The Service:
For a place at this price and of this theme the service was exceptional. Our waiter was mid twenties, tall, cut and square jawed and quite pleasant. He did struggle a bit with the apology for the delay, but at least he was straightforward and sincere. The remaining staff stayed busy and teamed up to clear tables, re-arrange seating and were quite quick to refill drinks. The check arrived before we were finished eating, once again pointing to a possible desire to speed up turnover. Frankly this is fine with me, we’re not lingerers. Now for the best part You’re not going to believe it. The total tab including tip: Twenty five dollars and four cents. Yup, I checked it again just to be sure, twenty five dollars and four cents including tax and tip.

The only solid criticism was the temperature of the place. Even the delay was not that bad. Had the temperature been more tolerable the delay might have gone less noticed. It was so cold that I was not at all inclined to order a shake, which is half of the business’s name. (disclaimer: I don’t like shakes anyhow, but if I did , I am sure I would have been too cold to want one)
The price was simply unbelievable. Recall that there were real waiters, real silverware, glasses, and plates. Go back and read the Red Robin review again for a real comparison.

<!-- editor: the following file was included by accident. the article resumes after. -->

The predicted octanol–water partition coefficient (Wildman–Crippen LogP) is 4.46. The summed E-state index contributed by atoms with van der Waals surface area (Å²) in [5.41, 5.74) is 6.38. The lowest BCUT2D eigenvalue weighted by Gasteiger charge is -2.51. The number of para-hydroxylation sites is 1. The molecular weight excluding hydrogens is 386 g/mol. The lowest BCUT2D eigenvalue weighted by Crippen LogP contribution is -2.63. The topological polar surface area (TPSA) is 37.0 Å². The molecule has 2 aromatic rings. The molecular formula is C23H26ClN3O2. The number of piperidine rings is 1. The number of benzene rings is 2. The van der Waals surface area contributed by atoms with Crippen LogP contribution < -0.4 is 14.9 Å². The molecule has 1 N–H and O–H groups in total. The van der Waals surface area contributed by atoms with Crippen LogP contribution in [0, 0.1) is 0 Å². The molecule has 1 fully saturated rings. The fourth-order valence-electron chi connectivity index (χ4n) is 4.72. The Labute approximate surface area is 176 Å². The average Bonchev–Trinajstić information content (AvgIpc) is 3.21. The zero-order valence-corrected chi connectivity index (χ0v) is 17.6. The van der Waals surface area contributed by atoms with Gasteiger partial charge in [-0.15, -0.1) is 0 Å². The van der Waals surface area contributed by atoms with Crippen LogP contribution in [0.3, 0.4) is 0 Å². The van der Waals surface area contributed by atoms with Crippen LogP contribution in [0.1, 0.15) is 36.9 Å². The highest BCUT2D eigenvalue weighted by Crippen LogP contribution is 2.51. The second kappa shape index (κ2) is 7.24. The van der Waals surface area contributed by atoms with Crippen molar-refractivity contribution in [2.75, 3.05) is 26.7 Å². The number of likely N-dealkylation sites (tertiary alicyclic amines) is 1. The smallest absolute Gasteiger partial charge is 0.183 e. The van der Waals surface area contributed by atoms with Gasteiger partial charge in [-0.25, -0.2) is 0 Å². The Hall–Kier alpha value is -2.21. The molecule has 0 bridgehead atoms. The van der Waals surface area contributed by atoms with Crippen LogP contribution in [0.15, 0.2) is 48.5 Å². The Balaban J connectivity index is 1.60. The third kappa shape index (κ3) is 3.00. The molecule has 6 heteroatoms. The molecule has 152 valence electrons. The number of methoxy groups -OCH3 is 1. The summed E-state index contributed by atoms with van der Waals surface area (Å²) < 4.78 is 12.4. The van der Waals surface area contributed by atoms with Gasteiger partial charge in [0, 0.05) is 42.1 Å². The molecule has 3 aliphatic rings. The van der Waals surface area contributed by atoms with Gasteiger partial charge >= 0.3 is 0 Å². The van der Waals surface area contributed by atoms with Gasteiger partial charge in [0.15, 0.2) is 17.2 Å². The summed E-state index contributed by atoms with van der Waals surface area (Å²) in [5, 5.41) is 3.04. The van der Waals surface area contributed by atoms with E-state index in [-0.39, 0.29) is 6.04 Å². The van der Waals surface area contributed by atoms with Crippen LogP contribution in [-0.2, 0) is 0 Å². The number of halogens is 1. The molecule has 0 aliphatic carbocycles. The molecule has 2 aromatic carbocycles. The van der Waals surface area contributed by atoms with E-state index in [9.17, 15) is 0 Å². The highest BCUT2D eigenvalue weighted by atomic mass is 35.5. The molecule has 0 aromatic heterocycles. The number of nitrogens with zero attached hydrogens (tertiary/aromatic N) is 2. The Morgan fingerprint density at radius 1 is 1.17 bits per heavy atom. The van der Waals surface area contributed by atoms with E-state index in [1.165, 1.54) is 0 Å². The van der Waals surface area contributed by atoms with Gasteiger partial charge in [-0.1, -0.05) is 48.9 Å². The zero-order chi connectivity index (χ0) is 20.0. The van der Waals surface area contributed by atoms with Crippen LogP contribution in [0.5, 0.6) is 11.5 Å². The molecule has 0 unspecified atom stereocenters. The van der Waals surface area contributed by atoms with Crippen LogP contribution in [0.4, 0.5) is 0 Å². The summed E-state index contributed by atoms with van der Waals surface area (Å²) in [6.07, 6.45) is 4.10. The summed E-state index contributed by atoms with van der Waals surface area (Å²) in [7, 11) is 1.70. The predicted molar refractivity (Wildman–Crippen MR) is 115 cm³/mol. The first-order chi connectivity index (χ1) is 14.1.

Price: one hundred points +, food: ninety eight points, temperature: sixty degrees. I won’t ding them for the delay too much since it was likely a rare fluke. That sixty degree thing however drives the total down to a mere chilly 92 points, a B in my book. Highly recommended, we will return, with hoodies or a sweater.

Thursday, October 22, 2009

Red Robin Gourmet Burgers

The past few weeks we’ve been visiting mostly full service places that serve steak, seafood, etc. We have not limited our exercise to this though, as you will see this week. When we started this quest, we made only a couple of rules. 1. it needed to be a place we’d not been to before. 2. The choice would rotate between the three of us. This past weekend was Angel’s turn and she decided to try a place that she had seen often but that we had not tried.

Red Robin Gourmet Burgers
130 Gravois Bluffs Cir, Fenton, MO
Official Website
Oct 17 2009

The place: